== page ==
The worst inflation in 40 years has led to cascading effects, with consumer sentiment declining and gross domestic product decreasing in the first quarter of this year. While the Federal Reserve has been raising rates to tame inflation, this has resulted in higher mortgage rates. Combined, these factors appear to be cooling the U.S. housing market after white-hot demand in the past two years sent prices skyward.
So far, the number of foreclosure filings in the first six months of the year is still slightly lower than it was in the same period in 2020. But these filings are up 153% from the first half of last year, according to property data provider Attom Data Solutions.
Home foreclosure filings include default notices, bank repossessions, and scheduled auctions and are used as a measure to gauge the health of housing markets at local, state, and national levels.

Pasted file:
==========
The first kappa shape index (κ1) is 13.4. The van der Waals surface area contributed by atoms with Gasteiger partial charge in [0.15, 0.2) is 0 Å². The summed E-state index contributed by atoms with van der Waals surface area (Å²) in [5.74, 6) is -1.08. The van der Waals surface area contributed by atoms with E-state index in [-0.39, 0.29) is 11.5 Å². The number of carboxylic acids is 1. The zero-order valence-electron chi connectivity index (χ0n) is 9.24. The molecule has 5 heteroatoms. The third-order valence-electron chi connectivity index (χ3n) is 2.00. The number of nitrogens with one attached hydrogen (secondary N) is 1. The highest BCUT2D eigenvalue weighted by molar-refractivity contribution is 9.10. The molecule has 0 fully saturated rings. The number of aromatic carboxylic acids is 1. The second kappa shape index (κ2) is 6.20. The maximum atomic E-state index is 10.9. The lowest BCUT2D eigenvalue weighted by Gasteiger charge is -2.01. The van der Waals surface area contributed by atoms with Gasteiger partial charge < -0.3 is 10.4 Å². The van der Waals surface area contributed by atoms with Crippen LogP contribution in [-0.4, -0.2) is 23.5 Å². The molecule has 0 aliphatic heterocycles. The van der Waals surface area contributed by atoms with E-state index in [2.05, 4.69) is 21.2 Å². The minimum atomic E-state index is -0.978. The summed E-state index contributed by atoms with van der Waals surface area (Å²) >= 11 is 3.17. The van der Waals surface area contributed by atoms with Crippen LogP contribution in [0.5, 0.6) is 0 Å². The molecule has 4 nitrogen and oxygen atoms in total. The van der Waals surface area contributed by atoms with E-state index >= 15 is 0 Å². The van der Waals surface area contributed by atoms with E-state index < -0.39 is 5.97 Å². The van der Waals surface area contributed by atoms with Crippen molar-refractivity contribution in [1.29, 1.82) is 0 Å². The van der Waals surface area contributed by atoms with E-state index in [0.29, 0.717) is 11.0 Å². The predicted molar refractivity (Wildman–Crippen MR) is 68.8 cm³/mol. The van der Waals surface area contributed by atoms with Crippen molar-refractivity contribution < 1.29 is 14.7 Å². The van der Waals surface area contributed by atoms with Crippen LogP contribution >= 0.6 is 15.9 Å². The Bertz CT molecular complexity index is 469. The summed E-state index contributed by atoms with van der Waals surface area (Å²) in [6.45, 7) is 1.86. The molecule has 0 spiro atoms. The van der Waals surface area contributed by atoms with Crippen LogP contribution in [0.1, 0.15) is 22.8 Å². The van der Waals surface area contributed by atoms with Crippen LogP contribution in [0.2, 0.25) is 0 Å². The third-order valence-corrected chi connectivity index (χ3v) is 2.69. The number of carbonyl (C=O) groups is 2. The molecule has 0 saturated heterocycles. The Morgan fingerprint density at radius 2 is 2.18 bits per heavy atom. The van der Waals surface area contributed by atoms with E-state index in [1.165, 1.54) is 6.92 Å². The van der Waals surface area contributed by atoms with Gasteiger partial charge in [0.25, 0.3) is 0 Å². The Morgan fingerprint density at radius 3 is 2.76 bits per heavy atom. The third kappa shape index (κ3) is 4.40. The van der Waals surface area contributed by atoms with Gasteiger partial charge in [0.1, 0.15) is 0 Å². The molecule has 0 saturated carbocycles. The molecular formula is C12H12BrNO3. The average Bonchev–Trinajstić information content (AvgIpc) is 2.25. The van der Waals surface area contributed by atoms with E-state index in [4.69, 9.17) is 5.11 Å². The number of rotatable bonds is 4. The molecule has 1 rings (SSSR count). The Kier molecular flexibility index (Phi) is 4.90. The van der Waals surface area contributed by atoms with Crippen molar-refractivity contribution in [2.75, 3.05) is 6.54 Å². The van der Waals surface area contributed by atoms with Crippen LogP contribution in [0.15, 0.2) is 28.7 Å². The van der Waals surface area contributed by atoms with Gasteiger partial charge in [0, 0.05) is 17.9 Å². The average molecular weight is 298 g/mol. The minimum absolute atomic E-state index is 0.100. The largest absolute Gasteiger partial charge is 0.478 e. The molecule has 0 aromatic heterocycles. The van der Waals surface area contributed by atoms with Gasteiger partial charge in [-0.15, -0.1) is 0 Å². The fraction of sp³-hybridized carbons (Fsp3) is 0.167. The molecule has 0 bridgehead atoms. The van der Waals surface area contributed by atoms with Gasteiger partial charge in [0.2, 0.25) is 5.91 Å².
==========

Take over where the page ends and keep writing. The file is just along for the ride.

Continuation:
Campbell County, Wyoming – located in the Gillette metropolitan area – has one of the highest foreclosure rates of any U.S. county. According to a recent report from Attom, a total of 64 housing units were in foreclosure in the first half of 2022, up 190.9% from the first half of last year.
The foreclosure rate in Campbell County of one in every 310 homes ranks as the 19th highest of the more than 1,700 counties and county equivalents reviewed.
According to five-year estimates from the U.S. Census Bureau’s 2020 American Community Survey, the typical household in Campbell County has an income of $80,887 a year and the typical home is worth $224,400. For context, the typical American household’s annual income is $64,994, and the national median home value is $229,800.
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